Mixed Note-Groupings in Scale Practice

Modern metal relies heavily on quick scale patterns in not only playing leads and solos, but in rhythm as well. It's far too easy to get stuck in a rut playing the same tired scale patterns day in, day out. By mixing various note groupings into your scale work, you can not only improve your technical ability, but your timing, syncopation, and versatility as well.

Mixed Note-Groupings in Scale Practice
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In my first lesson, I offered a method on utilizing the metronome to improve speed. If you're anything like me, you probably have spent a considerable amount of time beating the same, tired, overused scale patterns to death.

With that out of the way, let's discuss the specifics.

I'm sure most of you are familiar with the basic triplet, and sixteenth note patterns; that's not what I'm here to write about. While those are good to improve your technique, they are limited in what they accomplish as they don't really represent the array of rhythmic patterns you'll encounter in different songs. How might you overcome this? By mixing note groupings! Not only can you expand your technique, but your flexibility in timing as well.

Here are two examples:

1. 2 eighth notes, 4 sixteenths

|----------------------------------------------------5----5-7875-------------|
|-------------------------------------------575-5-7-8-878--------------------|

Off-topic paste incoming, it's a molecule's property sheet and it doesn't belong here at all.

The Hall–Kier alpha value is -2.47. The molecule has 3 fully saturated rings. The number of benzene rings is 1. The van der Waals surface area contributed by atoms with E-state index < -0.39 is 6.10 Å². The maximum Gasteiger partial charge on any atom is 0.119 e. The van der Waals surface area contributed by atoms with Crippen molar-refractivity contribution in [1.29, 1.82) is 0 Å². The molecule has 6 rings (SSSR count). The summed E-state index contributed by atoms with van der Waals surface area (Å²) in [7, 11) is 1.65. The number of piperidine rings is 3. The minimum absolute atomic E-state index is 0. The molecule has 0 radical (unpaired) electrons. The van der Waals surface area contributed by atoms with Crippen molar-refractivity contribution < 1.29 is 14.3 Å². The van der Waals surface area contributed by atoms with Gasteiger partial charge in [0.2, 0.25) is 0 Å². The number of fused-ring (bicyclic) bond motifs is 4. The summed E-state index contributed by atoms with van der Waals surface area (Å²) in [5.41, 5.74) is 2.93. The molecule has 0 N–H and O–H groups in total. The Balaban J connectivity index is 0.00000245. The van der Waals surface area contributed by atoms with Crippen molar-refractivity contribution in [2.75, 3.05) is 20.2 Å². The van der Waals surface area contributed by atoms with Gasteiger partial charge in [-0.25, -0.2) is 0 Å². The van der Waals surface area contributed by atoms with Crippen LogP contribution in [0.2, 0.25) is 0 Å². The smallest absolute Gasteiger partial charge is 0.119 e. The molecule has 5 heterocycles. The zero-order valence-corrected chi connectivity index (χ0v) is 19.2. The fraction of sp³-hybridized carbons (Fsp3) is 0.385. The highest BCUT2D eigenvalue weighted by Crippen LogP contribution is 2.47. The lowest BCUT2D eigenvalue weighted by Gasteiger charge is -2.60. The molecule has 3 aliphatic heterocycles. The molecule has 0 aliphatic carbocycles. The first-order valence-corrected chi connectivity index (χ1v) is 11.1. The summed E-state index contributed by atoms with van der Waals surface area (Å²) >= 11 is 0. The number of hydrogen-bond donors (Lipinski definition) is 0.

|----------------------------4----4-57545-7----7-----------------------------|
|-------------------454-4-5-7-757--------------------------------------------|
|-----5----3-57535-7---7-----------------------------------------------------|
|3-5-7-757-------------------------------------------------------------------|

2. 4 sixteenths, 3 triplets, 2 eighths

|--------------------------------------------------------------------------|
|-----------------------------------------------------57--8--7--5----------|
|------------------------------------45--7--5--4---457------------7--------|
|-------------------45--7--5--4---457------------7-------------------------|
|---35--7--5-3---357------------7------------------------------------------|
|357-----------7-----------------------------------------------------------|

Practice along with these two examples and try to get a feel for the idea. I'd recommend using strict alternate picking at first, and adding in hammer-on's, pull-off's, and economy picking as necessary. Feel free to mix and match rhythmic patterns and create scale patterns to your own needs. Don't just limit yourself to the groupings presented here- implement gallops, tremolo picking, 5's, 7's, 10's, 11's; whatever sounds best to the ear, and pushes you to improve. 

By opening your mind up to new approaches to practicing, you pave the way for your own growth in the pursuit of your own unique sound and style.

For an example of how mixed note groupings can spice up your playing, Alex Skolnick's solos in Testament's "Over the Wall" utilizes a mix of note groupings over fairly common scale patterns to really give life to the section.

Best of luck!

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